Breakfast platter

The unsavoury reality of breakfast in bed

With Valentine’s Day approaching, our columnist faces the unromantic truth behind breakfast in bed.

Like toast crumbs in bedding or jam stains on pillow cases, the halo of glamour that surrounds breakfast in bed is difficult to shift. It speaks to our dreams of luxury, of Hollywood stars in black-and-white films, Downton Abbey and a parallel universe where every morning a butler arrives at your bedside with freshly pressed juice, a neatly ironed newspaper, smoked salmon and eggs.

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‘Yes,’ you think, while hurtling around half-eating a banana at 7.43am on a wintry Tuesday morning, ‘I could get used to that.’ But could you? Really? With Valentine’s Day approaching, it is time to face facts.

Like many of the things you fantasise about enjoying in bed (role play, light bondage, licking chocolate spread off Tom Hardy), eating breakfast is better in theory than reality: more pain than pampering. For a start, someone has to get up and cook it; a subject of tense negotiation for most exhausted couples. And little wonder.

Unless you are incredibly organised (did you soak oats, buy in bagels, make your muffin mixture last night?), breakfast often takes far longer to prepare than the reluctant chef or dozing recipient would like. Is there a more demoralising feeling in cooking than reappearing, ta-da!, with perfect eggs benedict and finding your partner fast asleep? No.

Comfortably eating and drinking on a sprung mattress, moreover, is impossible. You might imagine anything you can hold in one hand would work. But as anyone who has ever leant over to take a slurp of tea, wobbled on their elbow and soaked the bed will tell you: ‘It does not.’ Similarly, no matter how big a plate you use, if you eat a croissant, toast or a breakfast sandwich in bed (think of the lava-like yolk dangers!), you will – as you repeatedly fail to prop up your book or tablet at a readable angle – inevitably scatter food debris. You will be sleeping in it for days, potentially suffused in a lingering odour of kippers.

To eat anything more complex, even a bowl of cereal, requires much plumping of pillows and rearrangement to ensure you’re sat up at a 90 degree angle. Then there’s the proximity issue. Who wants to nuzzle up next to someone noisily crunching granola or cornflakes? True, you could make a quieter breakfast bowl of natural yogurt, syrup, roast fruits and chia seeds, but anyone who wants to eat that healthily on Saturday morning will already be half way through a 10k run. Treat yourself to shakshuka while they’re out.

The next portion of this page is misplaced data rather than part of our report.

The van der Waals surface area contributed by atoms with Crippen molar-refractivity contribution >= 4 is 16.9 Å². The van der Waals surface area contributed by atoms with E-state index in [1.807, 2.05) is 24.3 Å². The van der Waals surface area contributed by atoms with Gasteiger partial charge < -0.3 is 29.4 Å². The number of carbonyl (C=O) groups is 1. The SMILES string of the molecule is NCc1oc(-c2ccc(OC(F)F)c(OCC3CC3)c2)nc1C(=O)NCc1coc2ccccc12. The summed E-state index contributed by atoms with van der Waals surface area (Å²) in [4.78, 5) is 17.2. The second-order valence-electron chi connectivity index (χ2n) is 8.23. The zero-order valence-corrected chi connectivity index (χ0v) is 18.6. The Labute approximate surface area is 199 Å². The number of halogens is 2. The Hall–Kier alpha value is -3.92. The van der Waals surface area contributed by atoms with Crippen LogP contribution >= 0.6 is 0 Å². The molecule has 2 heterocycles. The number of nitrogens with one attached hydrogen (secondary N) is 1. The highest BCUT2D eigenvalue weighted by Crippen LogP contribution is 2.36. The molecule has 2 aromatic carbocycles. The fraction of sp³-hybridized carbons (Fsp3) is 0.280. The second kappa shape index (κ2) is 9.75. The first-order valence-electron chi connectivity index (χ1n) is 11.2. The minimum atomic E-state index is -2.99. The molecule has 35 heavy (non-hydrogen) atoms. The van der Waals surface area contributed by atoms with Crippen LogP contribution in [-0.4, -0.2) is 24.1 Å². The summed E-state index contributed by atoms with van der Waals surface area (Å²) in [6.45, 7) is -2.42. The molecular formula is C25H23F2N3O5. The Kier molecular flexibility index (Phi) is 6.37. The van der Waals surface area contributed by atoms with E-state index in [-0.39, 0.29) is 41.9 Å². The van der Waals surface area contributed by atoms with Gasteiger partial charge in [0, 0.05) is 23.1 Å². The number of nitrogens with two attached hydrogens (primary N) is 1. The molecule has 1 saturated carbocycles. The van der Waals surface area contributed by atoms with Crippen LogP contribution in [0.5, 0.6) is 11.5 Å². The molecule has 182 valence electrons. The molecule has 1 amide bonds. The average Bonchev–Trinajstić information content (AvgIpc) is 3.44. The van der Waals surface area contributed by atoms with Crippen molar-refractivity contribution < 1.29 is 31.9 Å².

Attempt to eat anything that requires a knife and fork – full breakfast, avo toast, omelette arnold bennett – and unless you own a specialist padded or fold-away breakfast tray (no, me neither), breakfast will descend into a cramped chaos of slip-sliding crockery, spillages and agitated discomfort. Throw young children into this maelstrom and you will be mopping up spilt milk with kitchen roll before your first mouthful.

Do I lack commitment? Possibly. Nigella Lawson reportedly keeps soy sauce, mustard and other condiments in her bedside cabinet, and on Instagram has displayed the ‘food towel’ she uses when she wants to eat pizza without dropping pepperoni on her pillows.

Nonetheless, I am steadfast that eating in bed is only enjoyable when you are too ill to move and have the duvet to yourself. A hungover tub of ice cream or a recovery bowl of chicken soup (keep it simple and spoonable), can, as you sprawl out, feel like a life-saver. But breakfast in bed? No thank you.

If you want to treat your lover, get up, cook, and call them down. The kitchen table is a wonderful invention.
 

Read more articles by Tony Naylor

20 food trends for 2020
Christmas food shouldn’t be an endurance test
Salted caramel has gone too far
How to use your phone at the table responsibly
The 10 worst things that can happen to a cuppa
Why I’ll be ignoring Valentine’s Day 

Do you enjoy breakfast in bed? Leave a comment below…


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Tony Naylor writes for Restaurant magazine and The Guardian.